2020 will go down in history as the least inspiring Presidential election ever. Trump is just doing his thing and we’ve seen it all before. And so is Biden. One columnist this week actually referred to the Democratic presidential campaign as a “minivan”: it’s not exciting, but it gets you there.

It’s not much more compelling down the ticket. The Republicans, from the President on down, insist on running essentially a primary campaign. Attack, attack, attack, and push as far right as possible. This is what happened in 2018, and except for a few pockets here and there, it was a losing prospect for the GOP nationwide. At the same time the Democrats to me seem fairly unfocused. My take is that they love science and healthcare and don’t love Trump so much. Beyond that, I can’t really tell.

There are three races that do really interest me in New Mexico in 2020. First, Congressional District 2. I know we can’t vote for it in the East Mountains, but we are sure going to see some interesting ads. It’s fascinating because every political prognosticator lists incumbent Xochitl Torres-Small as vulnerable and she has raised almost three times as much money as her Republican challenger. And she is essentially running as a pro-business, pro-oil moderate Republican right now. Former State Representative Yvette Herrell now has the opportunity to show her stance on issues rather than bashing her primary opponent over who is more loyal to the President. It’s going to be an interesting fall watching these two. And don’t even get me started on the NM Oil and Gas Association drama.

But the real excitement is here in the East Mountains: State Senate District 19 and State House District 22.

Before I go into details, I want to make full disclosure: There is absolutely no way I could have been elected to the Legislature in 2018. Here’s why: Gregg Schmedes is the most ruthless campaigner this state has seen in recent times and Jessica Velasquez is the hardest working. Quite frankly, I have neither the stomach nor the drive to run a campaign like these two. In 2018, their get-out-the-vote efforts yielded the highest-ever turnout seen in District 22 this century, with barely one hundred votes separating the two. They’re that tough.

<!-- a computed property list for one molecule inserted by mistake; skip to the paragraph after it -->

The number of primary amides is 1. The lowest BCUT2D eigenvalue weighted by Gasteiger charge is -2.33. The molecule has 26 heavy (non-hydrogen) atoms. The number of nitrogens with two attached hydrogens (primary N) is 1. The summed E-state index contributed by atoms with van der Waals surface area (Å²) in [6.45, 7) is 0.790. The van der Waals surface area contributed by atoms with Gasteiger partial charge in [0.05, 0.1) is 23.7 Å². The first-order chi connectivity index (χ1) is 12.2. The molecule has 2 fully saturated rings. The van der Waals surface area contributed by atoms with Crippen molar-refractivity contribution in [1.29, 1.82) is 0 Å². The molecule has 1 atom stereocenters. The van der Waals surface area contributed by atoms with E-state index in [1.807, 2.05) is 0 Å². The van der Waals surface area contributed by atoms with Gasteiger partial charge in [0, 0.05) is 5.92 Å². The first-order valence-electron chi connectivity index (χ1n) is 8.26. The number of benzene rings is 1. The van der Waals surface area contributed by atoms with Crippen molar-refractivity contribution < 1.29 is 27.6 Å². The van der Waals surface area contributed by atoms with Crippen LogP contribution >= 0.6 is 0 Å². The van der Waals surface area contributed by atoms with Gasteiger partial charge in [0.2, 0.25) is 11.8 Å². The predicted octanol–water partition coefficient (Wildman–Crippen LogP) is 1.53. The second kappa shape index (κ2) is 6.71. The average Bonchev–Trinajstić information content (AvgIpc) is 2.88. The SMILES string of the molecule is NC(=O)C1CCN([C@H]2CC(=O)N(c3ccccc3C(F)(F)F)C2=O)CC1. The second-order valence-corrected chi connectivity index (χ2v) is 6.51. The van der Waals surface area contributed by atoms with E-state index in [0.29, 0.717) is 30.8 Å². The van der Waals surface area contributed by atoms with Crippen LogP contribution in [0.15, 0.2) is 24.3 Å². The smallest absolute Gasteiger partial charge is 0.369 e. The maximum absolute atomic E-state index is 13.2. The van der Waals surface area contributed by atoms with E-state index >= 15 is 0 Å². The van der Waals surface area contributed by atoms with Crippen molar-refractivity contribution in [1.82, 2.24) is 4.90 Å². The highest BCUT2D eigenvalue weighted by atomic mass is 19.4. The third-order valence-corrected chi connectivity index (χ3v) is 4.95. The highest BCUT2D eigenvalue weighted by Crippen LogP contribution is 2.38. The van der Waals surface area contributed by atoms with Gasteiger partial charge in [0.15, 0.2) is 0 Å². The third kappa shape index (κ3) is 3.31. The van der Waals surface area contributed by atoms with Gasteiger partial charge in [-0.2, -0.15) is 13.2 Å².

So, in Senate district 19, Schmedes, having lived in the district all of two years (he literally moved into the East Mountains the last day possible to be eligible to run for the Legislature in 2018), bucked the state GOP and his own caucus and mounted a secret petition campaign this winter to challenge highly respected incumbent Jim White in the primary. And he attacked. And he won. He uses a Capital Beltway “grassroots” campaign firm that plans all of his messaging and robo-calls. And he is always on the offensive. Currently he is fighting: the governor, PED, the NM Supreme Court and vaccines that don’t exist yet. This is what he does. It’s popular as hell. What bears watching this fall is the different demographics of District 19. Now, he has a more urban voter base, and a Libertarian challenger as well as a Democratic one. Potential pitfalls: his Libertarian opponent could split the conservative vote, and his Democratic opponent will have big funding and big support from Ben Ray Luján and Deb Haaland.

House District 22: This will be another white knuckle, down-to-the-wire race, I think. Velasquez knows this district, has an outstanding track record as a volunteer and activist, and also has big Democratic money and firepower behind her. The Democratic caucus, well-funded and organized, would love to pick up this long-time GOP seat. She is very charismatic and she works hard. Boy, does she work. She’s pro-business, pro-gun, and has well-researched platform stances on education, water and access to technology—key issues for the East Mountains. She also works a crowd beautifully. When I met her at events during the 2018 primary I wanted to talk to her the entire time instead of meeting people. She’s that cool.

Her opponent, Republican Stefani Lord, also brings strengths to the race. She’s an activist and volunteer. She is a long-time resident of the East Mountains and has established relationships. I don’t know her personally, but she is working hard from what I can see. One thing that may give her some advantage is that she is the hand-selected replacement of Schmedes, and it is likely she is getting personal coaching on strategy and tactics. At the same time, since she did not burn any bridges in her primary campaign, despite collecting petition signatures right next to Schmedes, Lord has the support of county and state GOP infrastructures. And, finally, the East Mountain Republicans have organized in 2020. That can only help.

Even without traditional canvassing, these races will offer a lot of excitement for voters this year. Stay tuned. I know The Independent is going to give you great coverage of our Legislative races, and we won’t be able to escape the Congressional TV ad battle.

Merritt Hamilton Allen is a PR executive and a former Navy officer. She lives amicably with her Democratic husband and Republican mother north of I-40 where they run two head of dog, and two of cat.